Ceiling painting, inside the Vatican Museum
Walk by the 2,000 year old Coliseum where gladiator fights took place in front of 50,000 spectators. I have passed by it hundreds of times, and I am still in awe of the magnificent, grand structure. I always wonder how the ancient Romans were able to build such a structure capable of sustaining the tests of time for so many years.
Stop in Piazza Navona to enjoy a gelato and imagine the games being played in the Domitian Stadium at the very spot during the 1st century, or fast forward to the 15th century and think what it would be like to visit the square when Bernini was creating his masterpiece, the Fountain of the Four Rivers.
Visit the Trevi Fountain which celebrates and marks the ending point of an ancient aqueduct discovered in 19BC. While you enjoy the enormously magnificent fountain, recall the story of how a virgin girl showed Agrippa’s soldiers the location of the aqueduct and the abundance of water so many, many years ago. The story is a legend, so it may or may not be true, but it sure is cool to sit and imagine.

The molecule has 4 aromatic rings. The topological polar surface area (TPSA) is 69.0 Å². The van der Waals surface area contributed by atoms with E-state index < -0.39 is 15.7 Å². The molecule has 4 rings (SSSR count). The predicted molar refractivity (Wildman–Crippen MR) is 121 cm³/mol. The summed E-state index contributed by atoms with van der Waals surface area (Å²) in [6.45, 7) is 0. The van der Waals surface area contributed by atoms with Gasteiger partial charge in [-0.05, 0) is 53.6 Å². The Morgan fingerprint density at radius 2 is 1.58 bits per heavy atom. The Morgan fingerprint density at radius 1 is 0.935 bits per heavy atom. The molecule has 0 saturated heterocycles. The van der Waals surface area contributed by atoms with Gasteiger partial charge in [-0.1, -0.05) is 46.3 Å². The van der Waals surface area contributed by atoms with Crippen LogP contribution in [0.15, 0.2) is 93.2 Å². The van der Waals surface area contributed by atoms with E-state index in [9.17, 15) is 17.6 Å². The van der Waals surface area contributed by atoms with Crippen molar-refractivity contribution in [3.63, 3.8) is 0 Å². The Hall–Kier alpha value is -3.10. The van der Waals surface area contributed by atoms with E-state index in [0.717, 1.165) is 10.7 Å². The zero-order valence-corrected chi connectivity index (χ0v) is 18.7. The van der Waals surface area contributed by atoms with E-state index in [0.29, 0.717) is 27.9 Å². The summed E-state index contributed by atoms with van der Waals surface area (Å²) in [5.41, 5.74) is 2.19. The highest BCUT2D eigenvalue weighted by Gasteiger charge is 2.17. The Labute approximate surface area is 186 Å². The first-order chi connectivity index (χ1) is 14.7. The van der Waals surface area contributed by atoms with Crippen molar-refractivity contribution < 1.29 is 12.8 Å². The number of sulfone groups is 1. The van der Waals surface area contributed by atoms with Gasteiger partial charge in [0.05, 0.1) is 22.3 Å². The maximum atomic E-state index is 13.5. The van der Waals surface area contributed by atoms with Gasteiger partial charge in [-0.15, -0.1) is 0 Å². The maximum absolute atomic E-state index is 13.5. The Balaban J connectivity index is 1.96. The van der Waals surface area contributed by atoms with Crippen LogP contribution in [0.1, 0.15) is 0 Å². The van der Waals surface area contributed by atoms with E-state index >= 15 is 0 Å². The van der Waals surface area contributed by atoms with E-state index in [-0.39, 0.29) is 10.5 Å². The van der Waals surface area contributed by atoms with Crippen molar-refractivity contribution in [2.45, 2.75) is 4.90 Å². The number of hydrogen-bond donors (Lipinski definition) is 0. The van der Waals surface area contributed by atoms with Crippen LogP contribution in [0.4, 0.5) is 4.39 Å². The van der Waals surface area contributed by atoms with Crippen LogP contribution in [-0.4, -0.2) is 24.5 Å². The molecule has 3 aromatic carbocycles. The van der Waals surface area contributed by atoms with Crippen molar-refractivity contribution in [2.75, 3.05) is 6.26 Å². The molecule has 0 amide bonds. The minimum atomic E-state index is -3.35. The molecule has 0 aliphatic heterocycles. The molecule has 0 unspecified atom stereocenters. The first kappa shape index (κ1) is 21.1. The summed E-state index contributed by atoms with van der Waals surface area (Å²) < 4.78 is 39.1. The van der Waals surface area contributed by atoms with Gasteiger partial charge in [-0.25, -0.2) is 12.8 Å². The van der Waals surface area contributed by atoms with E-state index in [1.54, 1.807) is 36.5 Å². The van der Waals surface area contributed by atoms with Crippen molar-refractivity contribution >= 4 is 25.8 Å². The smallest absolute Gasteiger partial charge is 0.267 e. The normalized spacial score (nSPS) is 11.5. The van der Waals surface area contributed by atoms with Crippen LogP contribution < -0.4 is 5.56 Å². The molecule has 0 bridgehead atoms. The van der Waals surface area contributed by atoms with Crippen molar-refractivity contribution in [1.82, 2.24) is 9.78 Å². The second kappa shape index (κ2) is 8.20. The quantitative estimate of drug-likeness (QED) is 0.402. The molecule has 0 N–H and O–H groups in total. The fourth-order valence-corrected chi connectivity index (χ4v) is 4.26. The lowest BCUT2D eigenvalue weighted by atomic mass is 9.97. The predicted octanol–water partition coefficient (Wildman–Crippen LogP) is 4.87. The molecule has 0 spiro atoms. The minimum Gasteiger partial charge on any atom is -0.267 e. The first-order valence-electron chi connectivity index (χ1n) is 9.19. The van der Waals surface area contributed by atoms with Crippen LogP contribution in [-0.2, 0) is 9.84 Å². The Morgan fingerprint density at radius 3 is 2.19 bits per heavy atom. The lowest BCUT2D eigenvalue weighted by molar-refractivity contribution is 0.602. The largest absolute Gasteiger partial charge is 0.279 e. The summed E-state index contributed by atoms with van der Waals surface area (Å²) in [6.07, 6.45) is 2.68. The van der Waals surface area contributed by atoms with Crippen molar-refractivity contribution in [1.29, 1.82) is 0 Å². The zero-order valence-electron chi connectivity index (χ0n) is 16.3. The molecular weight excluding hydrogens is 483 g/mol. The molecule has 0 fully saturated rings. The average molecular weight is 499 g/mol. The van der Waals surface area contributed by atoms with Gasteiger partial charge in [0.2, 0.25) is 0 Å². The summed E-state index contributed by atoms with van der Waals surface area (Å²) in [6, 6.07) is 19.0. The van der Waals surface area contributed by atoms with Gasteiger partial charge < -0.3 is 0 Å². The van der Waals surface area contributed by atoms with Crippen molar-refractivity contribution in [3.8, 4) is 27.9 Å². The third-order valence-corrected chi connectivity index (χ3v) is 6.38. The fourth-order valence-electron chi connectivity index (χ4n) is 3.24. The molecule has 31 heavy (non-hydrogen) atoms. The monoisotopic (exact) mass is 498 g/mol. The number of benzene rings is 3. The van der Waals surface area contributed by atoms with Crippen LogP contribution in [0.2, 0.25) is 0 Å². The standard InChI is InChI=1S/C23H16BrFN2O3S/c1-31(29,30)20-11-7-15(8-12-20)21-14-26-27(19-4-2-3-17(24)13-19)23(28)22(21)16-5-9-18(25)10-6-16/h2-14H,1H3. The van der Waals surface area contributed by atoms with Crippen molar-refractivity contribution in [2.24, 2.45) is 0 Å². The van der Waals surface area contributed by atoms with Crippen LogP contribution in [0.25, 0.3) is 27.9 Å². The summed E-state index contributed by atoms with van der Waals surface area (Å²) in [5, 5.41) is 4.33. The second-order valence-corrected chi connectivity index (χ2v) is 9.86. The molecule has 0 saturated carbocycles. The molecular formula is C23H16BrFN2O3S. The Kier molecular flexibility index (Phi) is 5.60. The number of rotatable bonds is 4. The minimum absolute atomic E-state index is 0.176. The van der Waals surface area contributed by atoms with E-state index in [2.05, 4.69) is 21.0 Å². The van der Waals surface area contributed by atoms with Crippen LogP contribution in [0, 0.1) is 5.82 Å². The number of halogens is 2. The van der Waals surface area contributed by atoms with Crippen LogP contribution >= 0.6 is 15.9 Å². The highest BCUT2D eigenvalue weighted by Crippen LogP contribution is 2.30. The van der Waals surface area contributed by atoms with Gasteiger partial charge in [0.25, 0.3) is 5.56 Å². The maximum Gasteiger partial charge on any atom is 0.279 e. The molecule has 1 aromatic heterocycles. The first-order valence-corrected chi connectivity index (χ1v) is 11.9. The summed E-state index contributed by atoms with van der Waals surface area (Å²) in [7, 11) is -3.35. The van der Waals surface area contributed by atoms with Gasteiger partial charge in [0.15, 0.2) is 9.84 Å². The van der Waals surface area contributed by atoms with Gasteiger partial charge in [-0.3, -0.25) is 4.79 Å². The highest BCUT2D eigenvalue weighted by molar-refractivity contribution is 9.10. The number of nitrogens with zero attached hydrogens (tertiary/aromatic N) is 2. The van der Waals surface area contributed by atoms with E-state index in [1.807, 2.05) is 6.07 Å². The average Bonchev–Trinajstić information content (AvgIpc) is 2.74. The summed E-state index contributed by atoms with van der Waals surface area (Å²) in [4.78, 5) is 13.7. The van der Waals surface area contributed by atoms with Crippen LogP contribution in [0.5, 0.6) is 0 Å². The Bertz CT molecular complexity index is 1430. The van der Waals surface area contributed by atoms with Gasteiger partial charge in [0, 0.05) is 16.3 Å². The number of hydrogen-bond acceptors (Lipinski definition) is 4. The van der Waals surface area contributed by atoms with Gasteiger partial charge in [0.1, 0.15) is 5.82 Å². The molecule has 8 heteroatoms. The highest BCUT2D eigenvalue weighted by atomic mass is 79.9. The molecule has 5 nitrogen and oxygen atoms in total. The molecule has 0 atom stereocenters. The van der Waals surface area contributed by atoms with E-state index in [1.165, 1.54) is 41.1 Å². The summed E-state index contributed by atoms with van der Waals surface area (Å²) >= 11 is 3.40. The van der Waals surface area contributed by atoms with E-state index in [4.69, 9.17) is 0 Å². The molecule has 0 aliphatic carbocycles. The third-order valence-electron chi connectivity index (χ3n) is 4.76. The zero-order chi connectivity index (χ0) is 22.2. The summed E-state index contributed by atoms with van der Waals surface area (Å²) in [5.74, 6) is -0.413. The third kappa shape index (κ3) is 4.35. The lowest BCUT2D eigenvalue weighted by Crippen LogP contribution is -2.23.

Rome itself lends enough art, sculpture, history, architecture and magic at no charge, but the city takes it a step further by offering free access to the city museums on a regular basis. The city is currently sponsoring ‘Martedi in Arte’, with museums being free to enter from 7:00pm – 11:00pm, on the last Tuesday of every month. The Vatican Museum is also open for no charge on the last Sunday of every month from 8:00am – 2:00pm, with the last entrance at 12:30pm. In addition to these set days each month, the city also opens its museums for special celebrations throughout the year.
Vatican Museum Entrance
It’s definitely sweet to be able to view the work of some of the world’s great artists like Michelangelo, Raphael and Bernini (just to name a very few). . .all for the low, low price of FREE!
Michelangelo’s Pietà, inside St. Peter’s Basilica